The use of splints may be helpful. However, they should be worn primarily at night.Wrist braces and splints hold the wrist in the neutral position instead of the extensor muscles which should be doing it), in order to keep the wrist from moving into forced flexion and impinging the carpal tunnel even more. Using a brace to keep the wrist from dropping into flexion causes the already weak extensor muscles to become even weaker because you do not even have to utilize these muscles to keep the wrist from moving downward into flexion. Using these devices may provide some people with temporary relief for the first few weeks, but long-term use of splints and wrist braces increases the strength imbalance between the flexor and extensor muscles, possibly causing severe damage to the tendons, blood vessels and median nerve within the carpal tunnel.
Using wrist braces and splints at night keeps people from making a "fist" with the wrist in a flexed forward position for 6-8 hours. Holding the wrist in the straight/neutral position is extremely important in order to prevent the flexor muscles from tightening down in a shortened position and impinging the structures within the carpal tunnel.
One published study showed a high failure rate of splinting and non-steroidal drugs.
Failure rate is 81.6% (Including "partial success") in total alleviation of symptoms. Curative rate following treatment is 18.4%.Source: Kaplan, et al, 1990. J Hand Surgery.
Another study looked at iontopheresis and splinting.Failure rate is 42.1% in total alleviation from symptoms. Source: Banta, et al, 1994. J Hand Surgery.
Steroid injection has been shown to help as much as surgery in a few studies. Another study published in t he hand surgery literature was a negative one.
Failure rate is 72.6% after 1-year follow up. ( Including "partial success" as failure) Source: Irwin, et al. J Hand Surgery.
Surgery is no panacea.
When surgery is performed, the carpal ligament is severed in order to increase the space within the carpal tunnel, but since ligaments do not contract, it could not possibly cause the carpal tunnel to narrow. It is a combination of the finger adductor muscles and the wrist and finger flexor muscles that cause the carpal tunnel to narrow and impinge the median nerve. Patients who have had carpal tunnel surgery oftentimes develop the same symptoms again because they develop scar tissue within the carpal tunnel due to improper rehabilitation, and the fact that the real disorder was never addressed. Also, patients will always have a weak grip strength because the carpal ligament has been removed, and it acts as a fulcrum point in which the flexor muscles push against for leverage in order to grasp an object or make a fist.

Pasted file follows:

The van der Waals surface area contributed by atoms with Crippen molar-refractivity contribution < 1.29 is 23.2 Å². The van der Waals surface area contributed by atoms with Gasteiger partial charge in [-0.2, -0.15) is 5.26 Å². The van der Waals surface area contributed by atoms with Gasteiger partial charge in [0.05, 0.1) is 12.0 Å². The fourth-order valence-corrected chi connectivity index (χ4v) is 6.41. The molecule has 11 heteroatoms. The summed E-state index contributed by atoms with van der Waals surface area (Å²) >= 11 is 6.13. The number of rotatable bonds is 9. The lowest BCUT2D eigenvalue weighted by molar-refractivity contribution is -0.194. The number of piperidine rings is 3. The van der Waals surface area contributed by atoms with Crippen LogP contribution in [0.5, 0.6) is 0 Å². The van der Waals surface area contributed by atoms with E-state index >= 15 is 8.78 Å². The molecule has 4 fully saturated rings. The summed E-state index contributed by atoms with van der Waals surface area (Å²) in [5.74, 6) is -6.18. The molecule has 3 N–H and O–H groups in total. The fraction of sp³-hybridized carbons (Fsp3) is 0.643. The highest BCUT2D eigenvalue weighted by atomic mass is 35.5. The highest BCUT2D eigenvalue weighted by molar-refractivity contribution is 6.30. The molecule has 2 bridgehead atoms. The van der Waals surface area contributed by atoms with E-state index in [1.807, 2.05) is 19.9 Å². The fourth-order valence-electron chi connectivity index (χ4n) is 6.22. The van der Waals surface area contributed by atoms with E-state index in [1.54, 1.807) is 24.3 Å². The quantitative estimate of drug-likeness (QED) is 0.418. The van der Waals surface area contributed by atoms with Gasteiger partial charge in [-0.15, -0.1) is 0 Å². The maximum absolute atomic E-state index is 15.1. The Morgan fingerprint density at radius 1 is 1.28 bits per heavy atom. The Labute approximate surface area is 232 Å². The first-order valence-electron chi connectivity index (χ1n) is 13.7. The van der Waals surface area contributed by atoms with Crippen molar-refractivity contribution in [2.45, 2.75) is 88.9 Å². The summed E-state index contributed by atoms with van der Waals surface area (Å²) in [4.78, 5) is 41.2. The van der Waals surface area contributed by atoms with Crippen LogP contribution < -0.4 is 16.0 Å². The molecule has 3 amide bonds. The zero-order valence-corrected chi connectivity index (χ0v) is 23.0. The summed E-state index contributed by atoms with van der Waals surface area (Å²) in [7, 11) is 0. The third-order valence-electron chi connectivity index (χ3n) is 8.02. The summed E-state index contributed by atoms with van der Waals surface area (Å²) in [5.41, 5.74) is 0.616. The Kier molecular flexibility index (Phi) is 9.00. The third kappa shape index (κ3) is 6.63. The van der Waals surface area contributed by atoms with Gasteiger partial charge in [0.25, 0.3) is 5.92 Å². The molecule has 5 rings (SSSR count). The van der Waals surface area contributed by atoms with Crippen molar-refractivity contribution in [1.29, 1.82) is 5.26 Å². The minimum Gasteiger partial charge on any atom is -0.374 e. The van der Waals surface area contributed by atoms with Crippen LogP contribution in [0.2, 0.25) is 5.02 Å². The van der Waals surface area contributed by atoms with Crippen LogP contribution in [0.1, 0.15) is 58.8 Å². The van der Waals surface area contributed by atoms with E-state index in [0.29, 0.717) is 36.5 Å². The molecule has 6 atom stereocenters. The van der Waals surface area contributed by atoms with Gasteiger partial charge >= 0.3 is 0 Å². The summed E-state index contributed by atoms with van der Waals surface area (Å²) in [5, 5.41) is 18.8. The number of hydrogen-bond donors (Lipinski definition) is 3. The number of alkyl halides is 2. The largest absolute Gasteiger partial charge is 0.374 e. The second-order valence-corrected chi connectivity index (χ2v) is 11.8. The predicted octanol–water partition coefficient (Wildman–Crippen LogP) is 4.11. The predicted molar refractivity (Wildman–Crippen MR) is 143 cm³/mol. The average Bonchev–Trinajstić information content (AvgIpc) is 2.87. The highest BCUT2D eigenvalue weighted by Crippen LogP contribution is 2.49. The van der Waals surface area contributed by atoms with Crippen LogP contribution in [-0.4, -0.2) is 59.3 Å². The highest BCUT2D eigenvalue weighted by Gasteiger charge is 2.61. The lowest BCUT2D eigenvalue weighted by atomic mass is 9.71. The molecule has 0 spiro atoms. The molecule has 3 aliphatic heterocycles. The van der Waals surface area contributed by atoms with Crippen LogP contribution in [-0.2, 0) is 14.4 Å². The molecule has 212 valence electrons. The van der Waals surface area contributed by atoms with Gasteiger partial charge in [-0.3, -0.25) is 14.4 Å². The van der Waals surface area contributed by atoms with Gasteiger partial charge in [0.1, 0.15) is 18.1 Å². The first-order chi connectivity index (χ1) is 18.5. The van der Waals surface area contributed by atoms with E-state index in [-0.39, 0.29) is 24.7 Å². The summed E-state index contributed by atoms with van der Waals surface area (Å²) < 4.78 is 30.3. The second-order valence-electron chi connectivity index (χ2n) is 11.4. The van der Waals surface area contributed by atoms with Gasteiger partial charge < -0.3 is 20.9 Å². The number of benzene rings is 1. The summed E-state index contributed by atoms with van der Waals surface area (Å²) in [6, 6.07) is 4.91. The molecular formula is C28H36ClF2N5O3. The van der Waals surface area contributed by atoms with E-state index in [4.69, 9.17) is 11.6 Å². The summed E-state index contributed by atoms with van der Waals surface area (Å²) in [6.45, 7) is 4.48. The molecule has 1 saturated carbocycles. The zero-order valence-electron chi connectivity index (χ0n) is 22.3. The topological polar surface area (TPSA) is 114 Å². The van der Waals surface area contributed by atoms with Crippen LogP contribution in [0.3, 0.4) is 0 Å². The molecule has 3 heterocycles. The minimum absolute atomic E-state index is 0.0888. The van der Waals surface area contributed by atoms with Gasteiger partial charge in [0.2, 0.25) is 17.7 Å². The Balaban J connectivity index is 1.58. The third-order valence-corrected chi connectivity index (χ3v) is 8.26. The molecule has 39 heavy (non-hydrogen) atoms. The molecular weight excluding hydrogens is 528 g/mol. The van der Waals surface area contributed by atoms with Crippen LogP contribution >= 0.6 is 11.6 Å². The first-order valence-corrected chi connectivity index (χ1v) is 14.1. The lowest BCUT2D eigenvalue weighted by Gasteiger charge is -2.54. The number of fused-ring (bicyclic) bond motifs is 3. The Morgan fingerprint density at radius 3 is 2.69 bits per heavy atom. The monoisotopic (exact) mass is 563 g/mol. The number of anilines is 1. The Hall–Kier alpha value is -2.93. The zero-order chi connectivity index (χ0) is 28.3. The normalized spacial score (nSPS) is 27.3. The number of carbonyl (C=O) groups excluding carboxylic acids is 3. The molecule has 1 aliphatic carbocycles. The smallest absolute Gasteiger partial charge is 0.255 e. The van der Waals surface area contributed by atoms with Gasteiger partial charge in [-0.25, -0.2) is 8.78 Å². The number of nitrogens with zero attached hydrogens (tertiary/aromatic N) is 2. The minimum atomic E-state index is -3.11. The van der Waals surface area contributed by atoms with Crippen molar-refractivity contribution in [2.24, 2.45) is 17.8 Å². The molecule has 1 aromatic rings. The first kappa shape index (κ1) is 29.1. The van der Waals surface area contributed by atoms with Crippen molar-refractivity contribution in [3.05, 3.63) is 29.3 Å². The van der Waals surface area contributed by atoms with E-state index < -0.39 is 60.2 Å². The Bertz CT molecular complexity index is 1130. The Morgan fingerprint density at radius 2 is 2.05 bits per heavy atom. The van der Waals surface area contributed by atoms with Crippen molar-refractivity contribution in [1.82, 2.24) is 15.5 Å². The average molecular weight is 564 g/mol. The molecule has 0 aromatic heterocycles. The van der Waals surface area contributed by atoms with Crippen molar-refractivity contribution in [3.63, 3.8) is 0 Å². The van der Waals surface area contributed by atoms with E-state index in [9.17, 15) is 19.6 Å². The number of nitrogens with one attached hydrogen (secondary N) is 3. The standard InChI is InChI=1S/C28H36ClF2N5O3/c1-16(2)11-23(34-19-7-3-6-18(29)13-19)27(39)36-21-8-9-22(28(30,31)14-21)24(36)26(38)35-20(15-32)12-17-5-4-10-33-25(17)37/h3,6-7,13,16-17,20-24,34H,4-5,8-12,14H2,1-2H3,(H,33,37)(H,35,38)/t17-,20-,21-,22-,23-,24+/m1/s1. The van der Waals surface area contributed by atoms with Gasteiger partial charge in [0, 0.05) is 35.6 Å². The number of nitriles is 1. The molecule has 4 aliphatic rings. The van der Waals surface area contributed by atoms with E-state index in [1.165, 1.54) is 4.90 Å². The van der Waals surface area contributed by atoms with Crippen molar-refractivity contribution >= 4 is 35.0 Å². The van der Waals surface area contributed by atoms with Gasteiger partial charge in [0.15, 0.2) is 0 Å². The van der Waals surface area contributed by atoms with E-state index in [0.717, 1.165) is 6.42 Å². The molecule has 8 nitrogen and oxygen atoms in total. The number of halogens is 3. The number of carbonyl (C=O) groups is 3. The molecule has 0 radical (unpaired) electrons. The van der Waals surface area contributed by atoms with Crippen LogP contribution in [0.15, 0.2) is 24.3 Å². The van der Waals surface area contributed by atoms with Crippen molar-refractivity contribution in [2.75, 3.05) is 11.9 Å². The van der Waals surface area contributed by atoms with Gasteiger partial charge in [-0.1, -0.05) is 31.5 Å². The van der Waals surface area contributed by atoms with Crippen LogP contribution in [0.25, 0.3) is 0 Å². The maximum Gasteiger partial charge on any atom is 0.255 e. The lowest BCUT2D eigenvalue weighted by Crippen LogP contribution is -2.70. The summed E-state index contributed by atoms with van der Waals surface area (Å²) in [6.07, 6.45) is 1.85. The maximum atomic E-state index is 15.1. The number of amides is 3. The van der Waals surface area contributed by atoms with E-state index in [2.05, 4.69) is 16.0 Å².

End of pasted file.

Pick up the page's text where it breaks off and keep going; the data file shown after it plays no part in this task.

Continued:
Carpal tunnel surgery has about a 57% failure rate following patients from 1-day to 6-years. At least one of the following symptoms re-occurred during this time: Pain, Numbness, Tingling sensations. Source: Nancollas, et al, 1995. J Hand Surgery.
Only 23% of all Carpal tunnel syndrome patients were able to return to their previous professions following surgery.
Carpal tunnel syndrome results in the highest number of days lost among all work related injuries. Almost half of the carpal tunnel cases result in 31 days or more of work loss. National Center for Health Statistics .
Surgery for carpal tunnel syndrome is the second most common type of surgery.
Approximately 260,000 carpal tunnel release operations are performed each year, with 47% of the cases considered to be work related. (National Center for Health Statistics.)
Carpal tunnel surgery per se may be a thing of the past. Here's why...A much newer and much less invasive technique that has excellent results is percutaneous ultrasound guided release. In this technique, a small needle is inserted using local anesthetic. Using ultrasound guidance, multiple small holes are made in the flexor retinaculum (the tough fibrous roof over the carpal tunnel that compresses the median nerve). At the same time, fluid is injected into the retinaculum to spread and weaken the fibers. At the end of the procedure, the wrist is flexed (bent) and the weakened retinaculum is released. A splint is applied and the patient has full use of their hand by the next day.